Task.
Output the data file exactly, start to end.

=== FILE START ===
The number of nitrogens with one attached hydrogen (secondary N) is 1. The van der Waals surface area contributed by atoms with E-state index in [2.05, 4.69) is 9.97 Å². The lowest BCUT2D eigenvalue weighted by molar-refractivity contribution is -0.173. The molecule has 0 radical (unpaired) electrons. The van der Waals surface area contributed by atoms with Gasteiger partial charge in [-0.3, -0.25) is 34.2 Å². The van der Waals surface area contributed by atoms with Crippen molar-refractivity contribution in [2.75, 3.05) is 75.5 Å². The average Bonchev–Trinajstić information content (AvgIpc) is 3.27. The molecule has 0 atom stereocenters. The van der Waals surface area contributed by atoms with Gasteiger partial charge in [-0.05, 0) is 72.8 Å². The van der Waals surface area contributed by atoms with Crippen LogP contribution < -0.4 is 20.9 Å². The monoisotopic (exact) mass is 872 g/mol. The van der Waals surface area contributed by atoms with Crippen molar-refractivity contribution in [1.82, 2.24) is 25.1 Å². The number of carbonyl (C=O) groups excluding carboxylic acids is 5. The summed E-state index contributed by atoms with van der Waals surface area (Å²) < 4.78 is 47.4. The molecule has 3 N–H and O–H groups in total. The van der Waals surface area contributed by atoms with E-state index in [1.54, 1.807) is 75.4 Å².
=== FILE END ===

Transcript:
The number of nitrogens with one attached hydrogen (secondary N) is 1. The van der Waals surface area contributed by atoms with E-state index in [2.05, 4.69) is 9.97 Å². The lowest BCUT2D eigenvalue weighted by molar-refractivity contribution is -0.173. The molecule has 0 radical (unpaired) electrons. The van der Waals surface area contributed by atoms with Gasteiger partial charge in [-0.3, -0.25) is 34.2 Å². The van der Waals surface area contributed by atoms with Crippen molar-refractivity contribution in [2.75, 3.05) is 75.5 Å². The average Bonchev–Trinajstić information content (AvgIpc) is 3.27. The molecule has 0 atom stereocenters. The van der Waals surface area contributed by atoms with Gasteiger partial charge in [-0.05, 0) is 72.8 Å². The van der Waals surface area contributed by atoms with Crippen LogP contribution < -0.4 is 20.9 Å². The monoisotopic (exact) mass is 872 g/mol. The van der Waals surface area contributed by atoms with Crippen molar-refractivity contribution in [1.82, 2.24) is 25.1 Å². The number of carbonyl (C=O) groups excluding carboxylic acids is 5. The summed E-state index contributed by atoms with van der Waals surface area (Å²) < 4.78 is 47.4. The molecule has 3 N–H and O–H groups in total. The van der Waals surface area contributed by atoms with E-state index in [1.54, 1.807) is 75.4 Å².